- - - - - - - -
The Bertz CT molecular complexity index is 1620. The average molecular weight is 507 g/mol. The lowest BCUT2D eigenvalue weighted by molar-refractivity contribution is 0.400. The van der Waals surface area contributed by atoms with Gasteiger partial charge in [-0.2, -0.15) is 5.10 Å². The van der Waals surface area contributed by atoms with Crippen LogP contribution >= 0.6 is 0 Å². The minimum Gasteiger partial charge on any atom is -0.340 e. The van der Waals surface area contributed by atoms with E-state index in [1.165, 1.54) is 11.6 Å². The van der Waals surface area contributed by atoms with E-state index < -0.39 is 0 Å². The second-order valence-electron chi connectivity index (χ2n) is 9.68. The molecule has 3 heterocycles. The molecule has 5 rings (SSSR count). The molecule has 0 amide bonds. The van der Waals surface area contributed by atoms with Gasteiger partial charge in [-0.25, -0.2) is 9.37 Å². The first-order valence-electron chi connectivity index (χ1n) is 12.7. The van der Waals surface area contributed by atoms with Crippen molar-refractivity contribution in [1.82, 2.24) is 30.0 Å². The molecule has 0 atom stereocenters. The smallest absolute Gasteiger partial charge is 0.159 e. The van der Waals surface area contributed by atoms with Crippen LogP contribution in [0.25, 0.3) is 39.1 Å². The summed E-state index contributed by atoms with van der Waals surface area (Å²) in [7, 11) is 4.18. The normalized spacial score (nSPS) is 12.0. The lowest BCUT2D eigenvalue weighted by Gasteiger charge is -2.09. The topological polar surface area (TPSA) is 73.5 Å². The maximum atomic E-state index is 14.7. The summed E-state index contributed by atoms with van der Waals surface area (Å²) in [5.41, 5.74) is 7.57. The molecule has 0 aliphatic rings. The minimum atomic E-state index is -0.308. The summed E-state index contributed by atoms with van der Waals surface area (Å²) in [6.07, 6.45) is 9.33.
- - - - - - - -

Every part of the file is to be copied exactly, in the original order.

The Bertz CT molecular complexity index is 1620. The average molecular weight is 507 g/mol. The lowest BCUT2D eigenvalue weighted by molar-refractivity contribution is 0.400. The van der Waals surface area contributed by atoms with Gasteiger partial charge in [-0.2, -0.15) is 5.10 Å². The van der Waals surface area contributed by atoms with Crippen LogP contribution >= 0.6 is 0 Å². The minimum Gasteiger partial charge on any atom is -0.340 e. The van der Waals surface area contributed by atoms with E-state index in [1.165, 1.54) is 11.6 Å². The van der Waals surface area contributed by atoms with E-state index < -0.39 is 0 Å². The second-order valence-electron chi connectivity index (χ2n) is 9.68. The molecule has 3 heterocycles. The molecule has 5 rings (SSSR count). The molecule has 0 amide bonds. The van der Waals surface area contributed by atoms with Gasteiger partial charge in [-0.25, -0.2) is 9.37 Å². The first-order valence-electron chi connectivity index (χ1n) is 12.7. The van der Waals surface area contributed by atoms with Crippen molar-refractivity contribution in [1.82, 2.24) is 30.0 Å². The molecule has 0 atom stereocenters. The smallest absolute Gasteiger partial charge is 0.159 e. The van der Waals surface area contributed by atoms with Crippen LogP contribution in [0.25, 0.3) is 39.1 Å². The summed E-state index contributed by atoms with van der Waals surface area (Å²) in [7, 11) is 4.18. The normalized spacial score (nSPS) is 12.0. The lowest BCUT2D eigenvalue weighted by Gasteiger charge is -2.09. The topological polar surface area (TPSA) is 73.5 Å². The maximum atomic E-state index is 14.7. The summed E-state index contributed by atoms with van der Waals surface area (Å²) in [5.41, 5.74) is 7.57. The molecule has 0 aliphatic rings. The minimum atomic E-state index is -0.308. The summed E-state index contributed by atoms with van der Waals surface area (Å²) in [6.07, 6.45) is 9.33.